In my previous post, I argued that God would not create any person who has *any* chance of suffering forever. In other words, no person will refuse union with God—and if they do, they accept union again with there being a final acceptance not followed by any rejection.

However, in defense of the argument, I failed to motivate a key premise, namely that if God *were* to create someone who had a 99.999999999999999% chance of suffering forever, then given an infinite number of chances to accept union with God, their chance of accepting union with God is 100%.

In this post, I will support this key premise by drawing off the work of Jeremy Gwiazda.

In defense of the opening premise, which reads

**Premise 1:** A perfectly good God would not create someone who has a 99.999999999999999% chance of suffering forever

I appealed to an intuition about what God—being a perfectly good being—would do. Could God, *e.g.* allow for 99.999999999999999% of the people in Gabon, Africa to suffer forever *because of* their background culture and innate personalities? Intuitively, no, God would not.

However, knowing that this intuition would not have much persuasive power for card-carrying infernalists, I maintained that *even if* God were to create someone who had a 99.999999999999999% chance of suffering forever, then given an infinite number of chances to accept union with God, their chance of accepting union is 100%.

In support of this, I wrote the following:

Suppose God creates Alice, the most rebellious rebel. Alice’s chances of refusing union on any occasion of choice is .9. Give this rebel an infinite number of chances to accept, and the chances are 1 that she accepts some time or other. But, of course, on every occasion of choice, her chances of refusing the offer are by hypothesis .9. So, even supposing that Alice knows she will accept at some time or other, she is certainly free to refuse or accept on each occasion. In fact, she is likely to refuse on each occasion. All the more, she is likely to refuse on the occasion when, finally, she does not refuse; but, no doubt, she is really choosing when she does choose union with God.

So why think offering Alice an infinite number of chances to accept union with God entails that she eventually chooses, and with guarantee? Jeremy Gwiazda offers us one reason for believing this. He writes:

Imagine that Joe is an alcoholic who has given up drinking at the age of 30. Assume that on any given day Joe has a 99.99% chance of choosing not to drink. Joe will live to 85, which is roughly 20,000 days. First let us ask: What is the probability that Joe will make it one year without a drink? The answer is given by raising 99.99% to the 365th power, which equals roughly 96%. Next let us ask: What is the probability that Joe will make it through his entire life never choosing to take a drink? Now the answer is given by raising 99.99% to the 20,000th power, which equals roughly 14%. On any given day Joe is very likely not to drink; however, as the number of days grows, the probability that Joe will not drink over all of those days decreases, and can even become quite small, e.g., 14%. The general point is that repeatedly choosing the same state of affairs becomes difficult (success is less likely) as the number of choices grows. Even if there is a very high probability that a person will succeed on a single choice, the probability that the person will succeed over many choices diminishes, and can diminish drastically given enough choices.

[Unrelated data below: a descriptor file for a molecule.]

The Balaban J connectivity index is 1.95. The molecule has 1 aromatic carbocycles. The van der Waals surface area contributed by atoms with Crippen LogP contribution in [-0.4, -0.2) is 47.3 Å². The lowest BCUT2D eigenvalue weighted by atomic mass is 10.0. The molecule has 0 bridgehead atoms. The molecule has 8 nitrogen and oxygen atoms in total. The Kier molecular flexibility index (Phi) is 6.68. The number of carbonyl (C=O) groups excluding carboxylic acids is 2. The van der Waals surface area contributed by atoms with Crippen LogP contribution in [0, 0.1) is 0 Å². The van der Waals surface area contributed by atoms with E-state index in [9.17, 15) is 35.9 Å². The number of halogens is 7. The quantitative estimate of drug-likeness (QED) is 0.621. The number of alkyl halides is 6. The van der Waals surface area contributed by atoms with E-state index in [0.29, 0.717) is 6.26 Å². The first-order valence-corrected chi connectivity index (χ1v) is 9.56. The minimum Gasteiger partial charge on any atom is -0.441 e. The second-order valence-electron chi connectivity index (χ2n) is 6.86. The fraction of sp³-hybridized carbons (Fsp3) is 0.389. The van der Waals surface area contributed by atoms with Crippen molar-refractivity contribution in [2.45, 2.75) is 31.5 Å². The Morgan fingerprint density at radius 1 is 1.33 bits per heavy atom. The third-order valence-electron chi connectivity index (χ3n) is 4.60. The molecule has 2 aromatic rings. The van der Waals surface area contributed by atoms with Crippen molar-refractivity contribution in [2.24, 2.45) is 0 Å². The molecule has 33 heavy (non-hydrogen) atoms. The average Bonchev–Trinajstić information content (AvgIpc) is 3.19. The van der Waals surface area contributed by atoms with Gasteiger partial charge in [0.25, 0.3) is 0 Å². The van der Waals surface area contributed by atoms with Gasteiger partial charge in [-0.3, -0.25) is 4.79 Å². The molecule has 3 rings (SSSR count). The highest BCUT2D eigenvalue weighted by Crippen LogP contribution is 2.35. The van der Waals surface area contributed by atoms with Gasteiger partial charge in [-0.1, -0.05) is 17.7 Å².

The idea is simple, even though the probability of refusing to accept union on any single choice may be high, refusing to accept union eternally seems to require infinitely many choices. And if there is a very high probability that a person will succeed on a single choice, the probability that the person will succeed over many choices diminishes, and can diminish drastically given enough choices.

Now, Gwiazda does note that if a person’s “probability of choosing to remain in hell on a single choice approaches 1 quickly, then [that person] can end up with a probability of remaining in hell that is greater than 0.” He expands on this, writing:

This conclusion follows from a counterintuitive mathematical result, namely, that an infinite product of factors, each factor strictly between 0 and 1, can converge to a number greater than 0. See Knopp, K. (1990).

Theory and Application of Infinite Series. New York: Dover: 220. And so if [a person] P’s probability of choosing to remain in hell very rapidly approaches 1, then P does have a chance of remaining in hell eternally.

But, this should cause us no worry because

These are remarkably strong conditions, and [there are] serious doubts that they would be ever be met by any person P, though the situation is not logically impossible. But the situation is not likely enough to alter the fact that I would bet that any P would leave hell, and I would place this bet at any odds.